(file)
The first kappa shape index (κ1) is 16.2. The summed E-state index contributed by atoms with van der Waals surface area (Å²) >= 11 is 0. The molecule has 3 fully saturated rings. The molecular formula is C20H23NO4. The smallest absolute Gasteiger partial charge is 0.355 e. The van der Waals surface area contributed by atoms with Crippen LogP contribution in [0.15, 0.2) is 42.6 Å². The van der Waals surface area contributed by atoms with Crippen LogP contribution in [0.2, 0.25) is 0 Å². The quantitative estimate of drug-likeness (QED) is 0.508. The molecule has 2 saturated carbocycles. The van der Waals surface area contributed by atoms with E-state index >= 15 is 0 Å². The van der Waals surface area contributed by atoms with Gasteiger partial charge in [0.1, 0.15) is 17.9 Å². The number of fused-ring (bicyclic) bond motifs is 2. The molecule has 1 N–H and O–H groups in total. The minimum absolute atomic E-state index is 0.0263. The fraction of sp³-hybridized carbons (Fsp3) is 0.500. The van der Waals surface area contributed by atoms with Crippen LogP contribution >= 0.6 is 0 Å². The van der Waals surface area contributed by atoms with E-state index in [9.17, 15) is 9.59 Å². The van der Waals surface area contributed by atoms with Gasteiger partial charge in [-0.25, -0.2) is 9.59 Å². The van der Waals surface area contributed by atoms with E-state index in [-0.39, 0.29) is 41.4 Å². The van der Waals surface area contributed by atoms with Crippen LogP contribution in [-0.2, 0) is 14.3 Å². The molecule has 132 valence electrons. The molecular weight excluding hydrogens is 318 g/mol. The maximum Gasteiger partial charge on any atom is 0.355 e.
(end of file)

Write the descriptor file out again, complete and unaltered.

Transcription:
The first kappa shape index (κ1) is 16.2. The summed E-state index contributed by atoms with van der Waals surface area (Å²) >= 11 is 0. The molecule has 3 fully saturated rings. The molecular formula is C20H23NO4. The smallest absolute Gasteiger partial charge is 0.355 e. The van der Waals surface area contributed by atoms with Crippen LogP contribution in [0.15, 0.2) is 42.6 Å². The van der Waals surface area contributed by atoms with Crippen LogP contribution in [0.2, 0.25) is 0 Å². The quantitative estimate of drug-likeness (QED) is 0.508. The molecule has 2 saturated carbocycles. The van der Waals surface area contributed by atoms with E-state index >= 15 is 0 Å². The van der Waals surface area contributed by atoms with Gasteiger partial charge in [0.1, 0.15) is 17.9 Å². The number of fused-ring (bicyclic) bond motifs is 2. The molecule has 1 N–H and O–H groups in total. The minimum absolute atomic E-state index is 0.0263. The fraction of sp³-hybridized carbons (Fsp3) is 0.500. The van der Waals surface area contributed by atoms with Crippen LogP contribution >= 0.6 is 0 Å². The van der Waals surface area contributed by atoms with E-state index in [9.17, 15) is 9.59 Å². The van der Waals surface area contributed by atoms with Gasteiger partial charge in [-0.25, -0.2) is 9.59 Å². The van der Waals surface area contributed by atoms with E-state index in [-0.39, 0.29) is 41.4 Å². The van der Waals surface area contributed by atoms with Crippen LogP contribution in [-0.2, 0) is 14.3 Å². The molecule has 132 valence electrons. The molecular weight excluding hydrogens is 318 g/mol. The maximum Gasteiger partial charge on any atom is 0.355 e.